Do you remember when high school was the epicenter of everything, and then it wasn’t?

I experienced that reminder last weekend at my 20th high school reunion. It was my first time visiting my hometown since my mother’s death almost two years ago, so I wasn’t sure how I would feel once I set foot in the area.

Two fellow passengers on my flight helped change my perspective, and, in the process, taught me a lesson I won’t soon forget.

I had the pleasure of sitting next to Chrisha and Doe, two travelers in their 60’s and 50’s, respectively. As I approached their row to take the aisle seat, they were chatting up a storm, so I naturally figured they were friends. It turns out they had only met minutes before and instantly bonded over being divorced with adult kids and a shared love for travel. After greeting them, they kindly eased me into their conversation.

“So, where are you headed?” Doe’s pleasant expression made me smile back at her.

“To Indiana for my twentieth high school reunion,” I offered. Both women offered me big smiles in return.

“I remember my twentieth,” Chrisha replied as Doe nodded. “Time flies, I tell you. I can’t believe it, but my fiftieth is coming in three years.”

Doe perked up a bit and shot a quizzical look at Chrisha. After asking a few questions about world events during her graduating year, Chrisha’s hands flew to her mouth in surprise.

“Oh, my gosh!” Her face paled a bit when she realized what she said. “My sixtieth reunion is in a few years! How in the world did I lose a decade?!” 

My flight companions burst out laughing. I joined in gently, not wanting to seem like I was mocking their ages. Chrisha shook her head, marveling at her own mistake.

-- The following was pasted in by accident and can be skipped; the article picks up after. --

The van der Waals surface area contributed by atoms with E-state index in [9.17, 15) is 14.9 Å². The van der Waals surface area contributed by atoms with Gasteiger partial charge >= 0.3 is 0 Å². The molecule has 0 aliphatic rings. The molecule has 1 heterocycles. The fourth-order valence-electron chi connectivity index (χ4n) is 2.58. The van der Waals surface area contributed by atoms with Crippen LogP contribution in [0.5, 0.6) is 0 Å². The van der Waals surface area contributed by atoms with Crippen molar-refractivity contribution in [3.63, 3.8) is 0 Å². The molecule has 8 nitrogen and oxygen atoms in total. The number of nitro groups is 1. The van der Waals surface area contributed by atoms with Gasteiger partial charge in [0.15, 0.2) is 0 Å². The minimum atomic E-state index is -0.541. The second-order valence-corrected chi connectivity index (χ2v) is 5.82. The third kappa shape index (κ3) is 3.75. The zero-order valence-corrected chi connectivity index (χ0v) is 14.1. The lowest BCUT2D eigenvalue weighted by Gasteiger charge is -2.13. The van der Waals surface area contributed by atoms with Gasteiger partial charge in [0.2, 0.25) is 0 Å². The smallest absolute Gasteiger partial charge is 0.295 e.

“It’s just crazy, you know? I do this all the time now. Even with what I just told you, Doe, about the continent hop I did? That was over ten years ago. Now, my other trip in ’02 – or was that ’92? Oh, who knows? It was so long ago–”

“Oh, everything was a long time ago,” Doe offered, nodding in agreement.

And that did it. That one statement offered in passing provided miles of clarity. Everything really was a long time ago. I didn’t need to worry about visiting my hometown again. My mother’s passing was now officially behind me, and just like all the events of my teen and college years, the sharpest emotions surrounding the memories would eventually subside.

I respect the sentiment behind it, but I don’t believe that time alone heals all wounds. Time coupled with perspective and spiritual development, however, has worked wonders. Both the reunion and revisiting my childhood home turned out to be positive experiences. All the high school drama that I remembered had whittled down to nothing. Even the most hilarious or entertaining members were like an echo in a canyon: once loud and attention-grabbing, now an afterthought.

I thought about Chrisha and Doe on the plane ride home the next day. The three of us had shared many stories on a range of topics, and a number of their life experiences were screenplay-worthy. The one thing I noticed was that no matter how painful an ordeal was, they weren’t glorifying it. They simply shared what happened, what they learned from it, and how they moved on. No tears flowed in our row that day; only laughter, wisdom and resolve abounded.

I remember how high school was, indeed, the epicenter of everything.
Now, it’s all about the future.
I hope you’re focused in that direction as well.


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